We got this email on Sunday from Carol Fipp, an aid worker with The Hôpital Sacré Coeur in Milot, Haiti. She is trying to coordinate an airlift of injured quake victims from Port-au-Prince to their full-service hospital in Milot, which is 75 miles north of Port-au-Prince. So far, the hospital has only airlifted four patients. The New York Times reports a similar story from the medical charity Doctors Without Borders/Médecins Sans Frontières.
Jim (the web editor) here, with an update on our plans for Monday. We expect -- hope -- to be talking about the aid effort that will be reaching the people who need it in Haiti. In fact, The Associated Press just reported that the U.S. military distributed its first aid shipment outside the main airport in Port-au-Prince this afternoon.
We're still following the events on the ground in Haiti. We're using any means we can to get through to our contacts there and we're also reaching out to people who are trying to coordinate relief from here without access to their outposts in Haiti.
We’ll check in with more survivors from the earthquake and hear about the latest effects of the devastation. We’ll also get an update on the relief effort, once it starts in earnest.
Jim here with the latest on our plans for tomorrow's show.
And we're putting together a great conversation about identity and politics. Two groups are forging an unlikely alliance to make a difference in this year’s census result: African Americans and black immigrants. Blacks have traditionally been undercounted in the census and if more people get counted, it could have a wide-ranging impact on redistricting battles and future elections.
It seemed like an essential move after the September 11 attacks: having dozens of fighter jets on alert at all times in case it happened again. But eight years later, military commanders are now questioning such an expensive policy. New York Times reporter Eric Schmitt tells us about the biggest reassessment of the terrorist air threat since the attacks.
Read Eric Schmitt's exclusive story in today's New York Times
The Takeaway's Farai Chideya speaks to Anna Deavere Smith about "The Value."
Today we present the first installment in a new multimedia series called “The Value,” hosted by our correspondent Farai Chideya. The series explores what we — as individuals and as a society — place value on.
Farai sat down with Anna Deavere Smith, who is an award-winning playwright, actress and professor famous for her “documentary theatre.” Her newest, play, “Let Me Down Easy,” focuses on the issue of our nation’s health care and is now playing at New York's Second Stage Theater.
Your calls and emails came in all weekend about the news of President Obama’s Nobel Peace Prize. We listen to what you had to say and compare responses from pundits and talk show hosts.
We’re still getting responses to the conversation we had last week about "Driving While Distracted." Since that segment, the Obama administration banned all federal employees from texting while driving, and calls are growing for a nationwide ban. We hear some more of what our listeners had to say.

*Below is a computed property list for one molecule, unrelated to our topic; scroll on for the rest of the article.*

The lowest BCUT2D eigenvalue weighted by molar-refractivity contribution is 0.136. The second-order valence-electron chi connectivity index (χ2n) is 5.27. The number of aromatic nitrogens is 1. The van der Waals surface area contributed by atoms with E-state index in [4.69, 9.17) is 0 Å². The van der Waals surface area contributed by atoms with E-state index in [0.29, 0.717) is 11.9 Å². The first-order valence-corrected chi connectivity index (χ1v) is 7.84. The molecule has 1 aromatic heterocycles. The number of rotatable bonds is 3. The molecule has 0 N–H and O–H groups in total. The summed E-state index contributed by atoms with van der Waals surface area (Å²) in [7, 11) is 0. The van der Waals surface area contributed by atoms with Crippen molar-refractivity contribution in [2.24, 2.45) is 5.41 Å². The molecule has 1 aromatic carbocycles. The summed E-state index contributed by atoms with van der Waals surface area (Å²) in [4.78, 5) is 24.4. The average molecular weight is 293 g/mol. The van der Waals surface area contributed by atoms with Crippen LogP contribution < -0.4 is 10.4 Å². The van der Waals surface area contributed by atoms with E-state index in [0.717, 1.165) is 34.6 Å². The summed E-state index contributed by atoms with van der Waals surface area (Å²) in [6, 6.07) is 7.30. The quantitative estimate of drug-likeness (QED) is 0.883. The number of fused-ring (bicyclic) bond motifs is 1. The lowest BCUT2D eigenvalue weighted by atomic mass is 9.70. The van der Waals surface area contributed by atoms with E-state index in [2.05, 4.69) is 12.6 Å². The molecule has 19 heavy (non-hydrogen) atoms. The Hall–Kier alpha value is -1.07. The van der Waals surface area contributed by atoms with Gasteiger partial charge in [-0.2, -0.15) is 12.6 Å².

Yesterday we asked how often people do things like texting and talking on the phone while driving. Listeners weighed in all day, suggesting solutions to combat DWD ("Driving While Distracted") and responding to 19-year-old Alicia Jones, who admitted on the air yesterday to texting while driving.
We revisit your responses to our recent questions: the housing situation in your block, and what you think the biggest "clear and present danger" is to America.
Last Friday, when we talked about young people coming out at younger ages, we got phone calls, emails and comments on our website, including one from Susan in Oklahoma who told her 14-year-old daughter she would love her no matter what her sexual orientation turned out to be. We also heard from an anonymous listener who said that her husband of 19 years just came out after years of knowing he was gay.
This Takeout comes from our listeners: We spoke yesterday about daughters overcoming difficult relationships with their mothers, and vice-versa. After we got off the air, 75-year-old Dolores from Oklahoma called us to talk about her relationship with her mother. We also got many responses here on the website, one from a woman describing taking care of her mother with Alzheimer's.
As more news stories get reported and updated multiple times a day online, they've made once-daily newspaper deadlines seem quaint. Book publishing, however, is still back in the Dark Ages when it comes to turning around publications quickly. Tina Brown, former editor of The New Yorker and current editor of The Daily Beast, wants to change that by publishing books in electronic and print form in a fraction of the current time it currently takes. We speak to New York Times reporter Motoko Rich, who wrote about this in today's New York Times: "Daily Beast Seeks to Publish Faster."
The White House announced an addition to the president's agenda next Wednesday; he will speak about health care reform before a joint session of Congress. Obama's oration skills have long been considered one of his strengths, but pundits wonder if a few words from the bully pulpit can bring about agreement on the challenging health care bill. Joining us with a preview of what the president might say is Jay Newton-Small, Washington reporter for Time Magazine. We also speak to presidential historian Allan Lichtman, from American University, for a look at how presidents have waged their battles with Congress in recent decades.
"The president has got to come up with some kind of plan. And the members of Congress have got to zip their lips, and zip their egos and do one thing and one thing only, get that plan through."
—Presidential historian Allan Lichtman on how President Obama can pass health care reform